7 Key Takeaways from The Intelligent Asset Allocator
If you’ve been following along, earlier this year my dad issued a challenge for me to start reading investment books. You can read my recap of book #1 here, book #2 here, and book #3 here. Today it’s time to recap the fourth and final book in the challenge: The Intelligent Asset Allocator by William Bernstein.
Unlike the other three books, this book was relatively short, at only 225 pages. It was a fast read, with very little fluff included. It also included short descriptions breaking down the math behind the concepts being presented. There is a big focus on statistics woven throughout the text.
The overall premise is clear from the title, Bernstein is walking the reader through the basics regarding the asset allocation in your portfolio. This is geared towards people who will be self-managing their portfolios.
Here are my key takeaways:
Modern Portfolio Theory
Bernstein is a big believer in the modern portfolio theory, which is the theory of how portfolios can be constructed in a way to maximize returns for a given level of risk. The more risk an investor is willing to take on, the higher the potential returns.
He also talks about how an investment’s risk needs to be evaluated on how it impacts your portfolio, rather than on its own.
“You have just been introduced to one of the fundamental laws of investing: in the long run you are compensated for bearing risk.”
The concept of the efficient frontier is that there are a number of efficient portfolios that produce the highest return for the lowest level of risk. The problem is that there’s no way to no what this portfolio allocation will look like ahead of time. These efficient frontiers also change over time, so past performance won’t indicate the efficient frontier of the future.
However, by looking at many different time periods investors are able to determine types of portfolios that get close to this efficient frontier. This is why we set up an asset allocation and then stick to the plan.
Determining Your Asset Allocation
There is a three step process for creating the proper asset allocation for your portfolio:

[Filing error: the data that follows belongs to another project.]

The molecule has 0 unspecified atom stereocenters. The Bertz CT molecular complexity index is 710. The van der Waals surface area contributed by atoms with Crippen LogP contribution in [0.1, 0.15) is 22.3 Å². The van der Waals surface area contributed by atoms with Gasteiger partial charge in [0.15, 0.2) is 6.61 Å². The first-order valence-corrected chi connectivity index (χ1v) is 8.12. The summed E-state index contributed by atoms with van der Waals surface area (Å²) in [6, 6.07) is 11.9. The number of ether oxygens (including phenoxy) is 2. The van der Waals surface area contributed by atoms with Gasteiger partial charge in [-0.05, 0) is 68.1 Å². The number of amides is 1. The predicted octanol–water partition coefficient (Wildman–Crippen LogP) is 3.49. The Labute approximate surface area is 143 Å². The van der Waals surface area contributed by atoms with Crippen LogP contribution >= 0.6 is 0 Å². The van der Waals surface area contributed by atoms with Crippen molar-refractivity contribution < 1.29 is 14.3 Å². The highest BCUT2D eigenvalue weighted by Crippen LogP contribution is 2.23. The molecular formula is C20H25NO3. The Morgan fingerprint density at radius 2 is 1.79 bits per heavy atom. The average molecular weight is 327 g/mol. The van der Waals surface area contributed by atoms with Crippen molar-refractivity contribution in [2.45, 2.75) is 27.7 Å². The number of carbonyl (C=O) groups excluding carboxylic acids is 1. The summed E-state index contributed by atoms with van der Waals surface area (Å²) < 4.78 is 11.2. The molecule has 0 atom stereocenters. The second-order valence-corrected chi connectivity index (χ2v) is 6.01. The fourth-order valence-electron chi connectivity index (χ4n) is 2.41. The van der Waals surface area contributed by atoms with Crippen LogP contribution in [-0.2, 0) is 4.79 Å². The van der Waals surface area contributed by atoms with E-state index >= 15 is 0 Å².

- Determine your stock-to-bond ratio
- Determine your portfolio complexity (how many asset classes you want to have. The more asset classes, the more complex your portfolio.)
- Determine your acceptable tracking error (this means how far away from the market average are you comfortable being.)
Once you’ve determined the right asset allocation for your goals and risk tolerance, set it and leave it be. Every so often, about once per year, rebalance your portfolio to get back to your original asset allocation. This is the most effective way to maximize your returns and reduce your risks, but the psychology behind it is difficult. You’ll be selling “winners” and buying “losers.” While this may feel difficult, this is the way to follow the “sell high, buy low” mantra that you hear so often.
Rebalancing is important to do periodically, but not too frequently. Sticking to your target asset allocation through all the market swings is much more important than trying to pick the perfect allocation.
Dynamic Asset Allocation
Making changes to your asset allocation based on market valuation factors are likely to increase return. Changes based on economic or political conditions are a bad idea and will likely result in lower returns.
Bernstein dives into statistics all throughout the book, and one of the key themes is correlation between assets. Essentially, some assets are closely correlated, meaning they’re connected and will move in a similar way up and down. Others, have little correlation and have no bearing on how they each will move. Rebalancing is most effective when your assets aren’t closely correlated and this also reduces your risk. This is an example of why it’s a good idea to hold some bonds in your portfolio, to balance out the volatility of stocks.
This relates to diversification as well. If your asset classes are too closely correlated, you’re not well diversified.
Allocation of Stocks vs Bonds
Perhaps the most practical takeaway from the entire book for me was a simple principle. Bernstein advocates for a 90% stocks/10% bonds portfolio because adding a small amount of bonds to your portfolio will significantly reduce risk while only slightly reducing your long-term returns. This was a huge takeaway for me. Right now we hold 20% bonds in our portfolio, but I’ve wrestled with reducing that amount. Many investors in the personal finance community advocate for a portfolio invested in 100% stocks. This isn’t to say they’re wrong, but for most investors it seems that holding some bonds makes sense.
Bernstein also concludes that value investing (Benjamin Graham’s preferred method of buying companies cheaply) tends to have higher returns than growth investing (Philip A Fisher’s preferred method of buying high quality companies no matter the price and holding them for a very long time).
Overall, the key principles in this book are important investing lessons to take to heart. Pick a target asset allocation based on your desired return and risk tolerance. Once you have it set, stick with it through all the ups and downs over the year, rebalancing yearly. Don’t overthink your investment strategy, keep it simple and stay the course.
I’m proud of myself for finishing all four of these books. The content was difficult at times, but I came away with many key principles I can draw from to help reinforce my investing strategy. Thanks for following along with me and I hope you learned something new as well!
- Recapping John Bogle’s Common Sense on Mutual Funds
- 5 Key Takeaways from Common Stocks & Uncommon Profits
- 5 Key Lessons Learned from the Intelligent Investor
- How My Dad Finally Got Me to Read Investing Books
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